The report continues: “ID documents were apparently not requested in all cases, although the Congress notice specifically stated that they would be required. There were a number of delegates who were not registered, although they should have been. There were also reportedly instances of people receiving ballot papers without signing for them. Ballot boxes were opened by staff when neither scrutineers, the presiding officer, nor the Provincial Director, were present.”
The commission also contemplated disciplining Khume Ramulifho, a former DA Youth leader and current chairman of the DA South Region, and Makashule Gana (current leader of the DA Youth) for sending a bulk SMS stating that Moodey had the support of the DAY. It eventually decided not to.
Janet Semple won the election in April 2010 to become DA Gauteng leader.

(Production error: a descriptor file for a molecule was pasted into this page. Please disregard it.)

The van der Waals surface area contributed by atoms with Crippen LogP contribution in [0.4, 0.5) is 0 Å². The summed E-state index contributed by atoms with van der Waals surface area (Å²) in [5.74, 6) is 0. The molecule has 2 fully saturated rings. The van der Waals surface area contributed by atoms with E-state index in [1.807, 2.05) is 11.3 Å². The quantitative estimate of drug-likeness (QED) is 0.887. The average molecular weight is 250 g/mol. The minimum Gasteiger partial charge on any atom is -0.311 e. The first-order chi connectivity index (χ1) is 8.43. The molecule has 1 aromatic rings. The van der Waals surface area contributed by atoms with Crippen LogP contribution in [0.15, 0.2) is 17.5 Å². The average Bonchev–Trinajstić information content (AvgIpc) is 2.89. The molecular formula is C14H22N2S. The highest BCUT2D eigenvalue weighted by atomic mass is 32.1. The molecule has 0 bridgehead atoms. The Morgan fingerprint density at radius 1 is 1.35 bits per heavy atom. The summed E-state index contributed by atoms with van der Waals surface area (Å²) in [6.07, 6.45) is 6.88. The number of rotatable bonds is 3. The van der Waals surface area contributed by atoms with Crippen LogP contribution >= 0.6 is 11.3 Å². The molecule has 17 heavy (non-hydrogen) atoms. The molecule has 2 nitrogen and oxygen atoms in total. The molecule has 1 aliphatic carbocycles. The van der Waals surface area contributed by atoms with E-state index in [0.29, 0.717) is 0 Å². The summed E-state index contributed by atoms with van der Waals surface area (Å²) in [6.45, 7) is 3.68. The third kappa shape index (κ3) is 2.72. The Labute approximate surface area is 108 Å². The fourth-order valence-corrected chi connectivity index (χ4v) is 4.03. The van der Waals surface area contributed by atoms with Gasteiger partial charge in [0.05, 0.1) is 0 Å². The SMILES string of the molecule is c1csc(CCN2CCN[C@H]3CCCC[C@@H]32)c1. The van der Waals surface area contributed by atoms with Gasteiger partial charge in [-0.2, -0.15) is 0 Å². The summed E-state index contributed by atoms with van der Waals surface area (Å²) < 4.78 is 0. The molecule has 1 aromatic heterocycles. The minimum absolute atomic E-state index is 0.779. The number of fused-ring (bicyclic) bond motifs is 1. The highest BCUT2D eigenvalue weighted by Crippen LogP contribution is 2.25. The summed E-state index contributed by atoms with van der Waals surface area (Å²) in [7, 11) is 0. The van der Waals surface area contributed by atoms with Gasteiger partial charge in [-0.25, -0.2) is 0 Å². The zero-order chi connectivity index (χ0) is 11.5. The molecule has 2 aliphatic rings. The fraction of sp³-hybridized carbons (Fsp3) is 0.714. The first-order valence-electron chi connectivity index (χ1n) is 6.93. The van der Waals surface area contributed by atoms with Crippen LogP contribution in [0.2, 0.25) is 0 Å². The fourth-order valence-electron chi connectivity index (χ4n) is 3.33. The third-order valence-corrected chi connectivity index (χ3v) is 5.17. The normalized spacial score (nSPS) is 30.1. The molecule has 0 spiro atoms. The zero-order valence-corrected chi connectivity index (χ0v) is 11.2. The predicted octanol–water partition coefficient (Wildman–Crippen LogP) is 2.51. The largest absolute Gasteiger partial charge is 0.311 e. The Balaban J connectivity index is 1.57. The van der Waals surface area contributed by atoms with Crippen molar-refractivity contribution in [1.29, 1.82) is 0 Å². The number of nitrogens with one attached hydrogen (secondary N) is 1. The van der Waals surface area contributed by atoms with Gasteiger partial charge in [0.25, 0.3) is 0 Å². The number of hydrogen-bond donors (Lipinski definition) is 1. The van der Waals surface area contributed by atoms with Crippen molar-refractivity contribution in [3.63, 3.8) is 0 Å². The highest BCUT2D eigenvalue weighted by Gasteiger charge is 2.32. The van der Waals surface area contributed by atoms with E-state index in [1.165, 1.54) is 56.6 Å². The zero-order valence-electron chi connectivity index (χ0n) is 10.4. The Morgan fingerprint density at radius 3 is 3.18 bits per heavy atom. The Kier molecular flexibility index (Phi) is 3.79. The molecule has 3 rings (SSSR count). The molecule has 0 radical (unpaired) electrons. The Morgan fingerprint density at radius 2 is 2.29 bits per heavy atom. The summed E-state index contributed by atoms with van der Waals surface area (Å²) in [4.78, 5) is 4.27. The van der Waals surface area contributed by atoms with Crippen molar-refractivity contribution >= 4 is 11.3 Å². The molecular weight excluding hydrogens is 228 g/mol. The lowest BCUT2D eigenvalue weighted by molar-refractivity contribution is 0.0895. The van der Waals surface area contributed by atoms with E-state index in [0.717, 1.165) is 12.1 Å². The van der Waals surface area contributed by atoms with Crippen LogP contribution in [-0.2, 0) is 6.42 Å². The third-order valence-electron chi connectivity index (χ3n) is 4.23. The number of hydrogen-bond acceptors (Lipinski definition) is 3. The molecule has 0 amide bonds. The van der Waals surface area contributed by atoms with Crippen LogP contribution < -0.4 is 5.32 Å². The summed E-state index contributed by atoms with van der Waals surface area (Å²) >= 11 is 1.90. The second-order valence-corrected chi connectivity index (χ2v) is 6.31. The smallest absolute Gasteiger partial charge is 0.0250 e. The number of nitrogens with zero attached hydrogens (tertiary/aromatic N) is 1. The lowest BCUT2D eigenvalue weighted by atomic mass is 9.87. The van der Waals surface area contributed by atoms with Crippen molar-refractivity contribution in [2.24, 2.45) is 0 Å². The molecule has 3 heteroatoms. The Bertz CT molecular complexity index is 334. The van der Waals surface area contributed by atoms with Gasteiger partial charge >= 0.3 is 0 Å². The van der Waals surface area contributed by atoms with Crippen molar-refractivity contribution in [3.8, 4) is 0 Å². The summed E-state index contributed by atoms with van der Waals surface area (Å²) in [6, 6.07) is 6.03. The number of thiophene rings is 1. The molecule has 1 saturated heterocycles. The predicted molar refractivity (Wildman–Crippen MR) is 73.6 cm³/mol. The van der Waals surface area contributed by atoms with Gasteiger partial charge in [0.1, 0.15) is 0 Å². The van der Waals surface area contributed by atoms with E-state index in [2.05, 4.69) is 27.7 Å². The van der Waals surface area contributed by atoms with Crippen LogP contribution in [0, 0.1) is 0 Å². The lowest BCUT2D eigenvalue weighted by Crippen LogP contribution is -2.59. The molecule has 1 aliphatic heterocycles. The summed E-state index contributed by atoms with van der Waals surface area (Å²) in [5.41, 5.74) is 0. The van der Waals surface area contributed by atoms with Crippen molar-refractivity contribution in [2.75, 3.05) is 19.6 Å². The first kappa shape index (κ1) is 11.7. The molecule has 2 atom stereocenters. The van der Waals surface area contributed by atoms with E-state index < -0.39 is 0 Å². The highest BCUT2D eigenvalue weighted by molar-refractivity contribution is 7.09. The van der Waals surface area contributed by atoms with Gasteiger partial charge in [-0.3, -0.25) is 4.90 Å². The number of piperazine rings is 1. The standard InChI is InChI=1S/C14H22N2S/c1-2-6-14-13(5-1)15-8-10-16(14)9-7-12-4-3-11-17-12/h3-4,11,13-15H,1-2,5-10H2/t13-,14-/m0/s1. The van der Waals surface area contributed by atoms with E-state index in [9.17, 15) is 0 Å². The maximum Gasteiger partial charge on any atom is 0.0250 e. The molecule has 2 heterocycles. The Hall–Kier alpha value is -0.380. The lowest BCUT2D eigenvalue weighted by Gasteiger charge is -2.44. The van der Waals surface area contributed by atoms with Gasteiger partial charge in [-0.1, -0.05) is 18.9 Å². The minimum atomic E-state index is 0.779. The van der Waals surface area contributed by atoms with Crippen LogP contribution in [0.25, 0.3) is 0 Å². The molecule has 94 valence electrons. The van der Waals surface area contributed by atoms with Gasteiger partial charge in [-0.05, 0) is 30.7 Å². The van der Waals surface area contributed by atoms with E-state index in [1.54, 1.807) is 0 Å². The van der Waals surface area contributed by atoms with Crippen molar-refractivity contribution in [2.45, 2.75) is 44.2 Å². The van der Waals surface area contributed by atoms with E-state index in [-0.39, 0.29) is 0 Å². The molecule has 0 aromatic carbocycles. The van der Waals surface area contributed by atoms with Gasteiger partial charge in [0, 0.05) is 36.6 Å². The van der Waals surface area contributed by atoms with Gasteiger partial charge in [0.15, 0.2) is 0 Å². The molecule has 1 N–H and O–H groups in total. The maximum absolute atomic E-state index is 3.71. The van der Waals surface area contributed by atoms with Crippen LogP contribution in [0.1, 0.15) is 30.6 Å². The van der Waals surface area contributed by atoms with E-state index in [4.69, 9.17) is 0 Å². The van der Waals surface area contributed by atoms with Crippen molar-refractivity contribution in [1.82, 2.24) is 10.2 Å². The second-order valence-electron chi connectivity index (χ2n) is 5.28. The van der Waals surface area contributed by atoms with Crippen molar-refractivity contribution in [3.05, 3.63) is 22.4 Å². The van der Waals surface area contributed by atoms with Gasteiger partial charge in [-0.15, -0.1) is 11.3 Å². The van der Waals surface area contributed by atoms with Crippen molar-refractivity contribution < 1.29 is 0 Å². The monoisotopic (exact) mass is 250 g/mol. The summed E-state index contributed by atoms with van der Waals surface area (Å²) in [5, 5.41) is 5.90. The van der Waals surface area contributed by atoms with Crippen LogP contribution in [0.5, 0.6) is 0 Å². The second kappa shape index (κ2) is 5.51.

Gana, who is currently Moodey’s campaign manager, expressed confidence that his campaign would prevail on Saturday. He stressed that he was supporting Moodey in his personal capacity, and that his views were not those of the DAY.
With the DA needing more than 1-million votes to win the province in 2014, both candidates have expressed a desire to capture the hearts and minds of young voters who will be casting their ballot for the first time in 2014. While Ollis has run a more public campaign, Moodey has run the more traditional, cards-to-the-chest campaign that has come to be associated with internal DA elections.
The candidates will square off in one final debate on Friday night ahead of the election on Saturday. DM
Photo: The Democratic Alliance. DA.